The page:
Young HK entrepreneurs are finding their feet in the Bay Area, where the digital economy has seen rapid transformation in recent years, stimulating the consumer market and creating jobs in the face of the COVID-19 threat.
When Ronald Cheng Pang-cheung chose to start a media company in Shenzhen in 2015 to help farmers in the remote regions of Guangdong province market their products, there was no such thing as TikTok and hardly any live e-commerce platforms on the internet.
The 27-year-old from Hong Kong had to rely on Tencent's WeChat public accounts, which, at that time, were criticized for being "unfriendly" to users wishing to put out a video.
Lacking business experience and funding, his enterprise was a non-starter and was soon tottering on the brink of bankruptcy. Not only did he fail to deliver farmers' produce to the tables of consumers, he couldn't make ends meet and had to survive on instant noodles for three months.
But his fortunes took a turn for the better a year later in the form of a viral video. A real-estate company asked Cheng to devise a marketing project concerning a show-business celebrity couple's divorce drama. So, he produced a show asking people in the streets whether they would choose a house or their children in a hypothetical divorce case.
The video, which sparked a heated debate, drew 30 million views within two days of its release on video hosting platforms, earning Cheng 1 million yuan (US$149,000) from investors and several media projects, including advertising, making web series and online movies.
Two years later, when the couple officially divorced, Cheng's company had landed on the emerging viral social networking service Douyin — the original and mainland version of TikTok. By then, he already had his finger on the pulse of the digital era.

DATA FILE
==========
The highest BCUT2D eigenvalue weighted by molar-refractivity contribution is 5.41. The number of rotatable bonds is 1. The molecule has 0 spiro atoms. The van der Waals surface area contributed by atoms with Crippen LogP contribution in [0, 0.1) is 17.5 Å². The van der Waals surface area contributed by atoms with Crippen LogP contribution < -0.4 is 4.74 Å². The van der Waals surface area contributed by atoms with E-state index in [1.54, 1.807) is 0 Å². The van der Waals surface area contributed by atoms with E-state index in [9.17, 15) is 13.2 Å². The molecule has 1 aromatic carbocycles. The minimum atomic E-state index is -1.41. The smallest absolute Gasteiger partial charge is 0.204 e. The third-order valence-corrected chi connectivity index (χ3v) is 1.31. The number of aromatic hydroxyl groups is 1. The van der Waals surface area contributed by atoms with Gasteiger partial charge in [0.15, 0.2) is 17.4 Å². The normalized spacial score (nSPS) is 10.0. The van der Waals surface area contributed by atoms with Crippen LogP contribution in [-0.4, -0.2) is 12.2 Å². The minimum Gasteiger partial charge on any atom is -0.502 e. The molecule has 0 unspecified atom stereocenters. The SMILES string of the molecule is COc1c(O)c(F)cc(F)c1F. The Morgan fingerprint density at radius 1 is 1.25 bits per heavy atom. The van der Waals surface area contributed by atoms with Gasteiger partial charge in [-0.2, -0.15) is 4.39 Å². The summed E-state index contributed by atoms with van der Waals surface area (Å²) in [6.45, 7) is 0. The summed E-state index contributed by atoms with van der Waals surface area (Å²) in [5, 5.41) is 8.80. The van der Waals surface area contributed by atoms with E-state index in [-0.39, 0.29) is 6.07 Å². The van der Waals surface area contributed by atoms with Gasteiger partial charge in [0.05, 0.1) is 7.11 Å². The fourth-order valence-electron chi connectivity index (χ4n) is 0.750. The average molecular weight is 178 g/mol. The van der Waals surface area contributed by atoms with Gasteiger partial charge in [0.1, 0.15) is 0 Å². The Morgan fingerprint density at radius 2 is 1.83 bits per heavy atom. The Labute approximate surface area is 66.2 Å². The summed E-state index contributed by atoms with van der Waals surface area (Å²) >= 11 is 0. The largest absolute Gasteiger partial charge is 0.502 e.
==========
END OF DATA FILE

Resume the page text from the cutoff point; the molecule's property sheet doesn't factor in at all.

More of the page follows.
"Fortunately, we're betting on the right track. As the TikTok accounts attracted more and more traffic in June last year, our team had grown from just three staff at the onset to more than 20 and finally got the business off the ground, managing more than 100 official accounts," recalls Cheng.
Volunteers of Barefoot, a volunteer group founded by Ronald Cheng Pang-cheung when he was a university student, teach and play with children at Zhangshu Elementary School in Ganzhou, Jiangxi province, in August 2019. [Photo provided to China Daily]
Cheng, now chief executive of Shenzhen-based Hugo Media Technology, says all one needs to do to lift off in business is to seize every opportunity that comes along and go for it. A successful project speaks for itself and clients will bring in other clients, allowing the business to grow naturally.
Sitting on one's laurels won't work, he believes. Cheng and his team always maintain a sense of crisis in such a competitive industry, where 3 to 5 percent of the top media companies can make the grade and survive.
Players in the field have to keep an eye out for hourly trends on different social media platforms and decide which ones are worth making a story about. Most of the topics don't last more than five hours, says Cheng.